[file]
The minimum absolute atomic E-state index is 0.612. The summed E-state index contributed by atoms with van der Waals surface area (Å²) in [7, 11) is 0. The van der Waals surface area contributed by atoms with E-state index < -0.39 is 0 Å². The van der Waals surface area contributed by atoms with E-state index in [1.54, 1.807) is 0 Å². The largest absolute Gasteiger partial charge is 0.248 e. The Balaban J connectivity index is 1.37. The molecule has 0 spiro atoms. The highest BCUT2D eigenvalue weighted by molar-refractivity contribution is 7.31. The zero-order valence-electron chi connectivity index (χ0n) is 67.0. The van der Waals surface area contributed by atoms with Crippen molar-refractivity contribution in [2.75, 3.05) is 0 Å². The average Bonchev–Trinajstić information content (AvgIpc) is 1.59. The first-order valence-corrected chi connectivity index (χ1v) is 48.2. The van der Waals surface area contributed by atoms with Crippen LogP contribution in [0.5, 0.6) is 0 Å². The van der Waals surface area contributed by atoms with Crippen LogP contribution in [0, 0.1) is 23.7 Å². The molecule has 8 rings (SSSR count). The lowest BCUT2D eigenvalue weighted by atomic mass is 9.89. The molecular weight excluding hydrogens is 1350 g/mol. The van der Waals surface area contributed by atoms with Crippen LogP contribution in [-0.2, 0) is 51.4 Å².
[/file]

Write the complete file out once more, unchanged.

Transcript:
The minimum absolute atomic E-state index is 0.612. The summed E-state index contributed by atoms with van der Waals surface area (Å²) in [7, 11) is 0. The van der Waals surface area contributed by atoms with E-state index < -0.39 is 0 Å². The van der Waals surface area contributed by atoms with E-state index in [1.54, 1.807) is 0 Å². The largest absolute Gasteiger partial charge is 0.248 e. The Balaban J connectivity index is 1.37. The molecule has 0 spiro atoms. The highest BCUT2D eigenvalue weighted by molar-refractivity contribution is 7.31. The zero-order valence-electron chi connectivity index (χ0n) is 67.0. The van der Waals surface area contributed by atoms with Crippen molar-refractivity contribution in [2.75, 3.05) is 0 Å². The average Bonchev–Trinajstić information content (AvgIpc) is 1.59. The first-order valence-corrected chi connectivity index (χ1v) is 48.2. The van der Waals surface area contributed by atoms with Crippen LogP contribution in [0.5, 0.6) is 0 Å². The van der Waals surface area contributed by atoms with Crippen LogP contribution in [0, 0.1) is 23.7 Å². The molecule has 8 rings (SSSR count). The lowest BCUT2D eigenvalue weighted by atomic mass is 9.89. The molecular weight excluding hydrogens is 1350 g/mol. The van der Waals surface area contributed by atoms with Crippen LogP contribution in [-0.2, 0) is 51.4 Å².